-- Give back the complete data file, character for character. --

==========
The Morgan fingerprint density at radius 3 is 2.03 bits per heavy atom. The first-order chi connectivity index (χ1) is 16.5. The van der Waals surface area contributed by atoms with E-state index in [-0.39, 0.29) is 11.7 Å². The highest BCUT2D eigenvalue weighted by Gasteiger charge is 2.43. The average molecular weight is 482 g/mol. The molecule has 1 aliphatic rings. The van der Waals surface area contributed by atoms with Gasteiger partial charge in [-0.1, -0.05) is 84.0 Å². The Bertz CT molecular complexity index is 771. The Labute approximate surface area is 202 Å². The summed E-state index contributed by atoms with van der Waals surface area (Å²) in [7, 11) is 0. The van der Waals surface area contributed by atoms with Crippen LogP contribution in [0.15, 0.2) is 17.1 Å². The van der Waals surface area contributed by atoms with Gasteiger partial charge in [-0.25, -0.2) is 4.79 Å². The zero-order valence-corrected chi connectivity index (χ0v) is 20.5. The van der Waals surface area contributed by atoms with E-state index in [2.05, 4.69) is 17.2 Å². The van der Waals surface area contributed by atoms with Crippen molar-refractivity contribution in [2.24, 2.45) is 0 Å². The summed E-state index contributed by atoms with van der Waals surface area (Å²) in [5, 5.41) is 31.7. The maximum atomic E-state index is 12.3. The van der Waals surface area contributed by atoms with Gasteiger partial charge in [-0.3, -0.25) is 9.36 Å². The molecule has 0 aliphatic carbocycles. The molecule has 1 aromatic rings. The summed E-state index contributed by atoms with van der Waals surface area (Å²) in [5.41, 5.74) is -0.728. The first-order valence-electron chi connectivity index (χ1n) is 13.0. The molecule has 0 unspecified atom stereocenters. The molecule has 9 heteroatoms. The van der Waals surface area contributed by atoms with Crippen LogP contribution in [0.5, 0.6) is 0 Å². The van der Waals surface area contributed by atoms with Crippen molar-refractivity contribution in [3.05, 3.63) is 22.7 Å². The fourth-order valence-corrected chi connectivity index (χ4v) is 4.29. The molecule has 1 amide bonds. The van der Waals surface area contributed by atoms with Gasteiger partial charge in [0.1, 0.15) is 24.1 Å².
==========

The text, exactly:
The Morgan fingerprint density at radius 3 is 2.03 bits per heavy atom. The first-order chi connectivity index (χ1) is 16.5. The van der Waals surface area contributed by atoms with E-state index in [-0.39, 0.29) is 11.7 Å². The highest BCUT2D eigenvalue weighted by Gasteiger charge is 2.43. The average molecular weight is 482 g/mol. The molecule has 1 aliphatic rings. The van der Waals surface area contributed by atoms with Gasteiger partial charge in [-0.1, -0.05) is 84.0 Å². The Bertz CT molecular complexity index is 771. The Labute approximate surface area is 202 Å². The summed E-state index contributed by atoms with van der Waals surface area (Å²) in [7, 11) is 0. The van der Waals surface area contributed by atoms with Crippen LogP contribution in [0.15, 0.2) is 17.1 Å². The van der Waals surface area contributed by atoms with Gasteiger partial charge in [-0.25, -0.2) is 4.79 Å². The zero-order valence-corrected chi connectivity index (χ0v) is 20.5. The van der Waals surface area contributed by atoms with E-state index in [2.05, 4.69) is 17.2 Å². The van der Waals surface area contributed by atoms with Crippen molar-refractivity contribution in [2.24, 2.45) is 0 Å². The summed E-state index contributed by atoms with van der Waals surface area (Å²) in [5, 5.41) is 31.7. The maximum atomic E-state index is 12.3. The van der Waals surface area contributed by atoms with Gasteiger partial charge in [-0.3, -0.25) is 9.36 Å². The molecule has 0 aliphatic carbocycles. The molecule has 1 aromatic rings. The summed E-state index contributed by atoms with van der Waals surface area (Å²) in [5.41, 5.74) is -0.728. The first-order valence-electron chi connectivity index (χ1n) is 13.0. The molecule has 0 unspecified atom stereocenters. The molecule has 9 heteroatoms. The van der Waals surface area contributed by atoms with Crippen LogP contribution in [0.5, 0.6) is 0 Å². The van der Waals surface area contributed by atoms with Crippen molar-refractivity contribution in [3.05, 3.63) is 22.7 Å². The fourth-order valence-corrected chi connectivity index (χ4v) is 4.29. The molecule has 1 amide bonds. The van der Waals surface area contributed by atoms with Gasteiger partial charge in [0.1, 0.15) is 24.1 Å².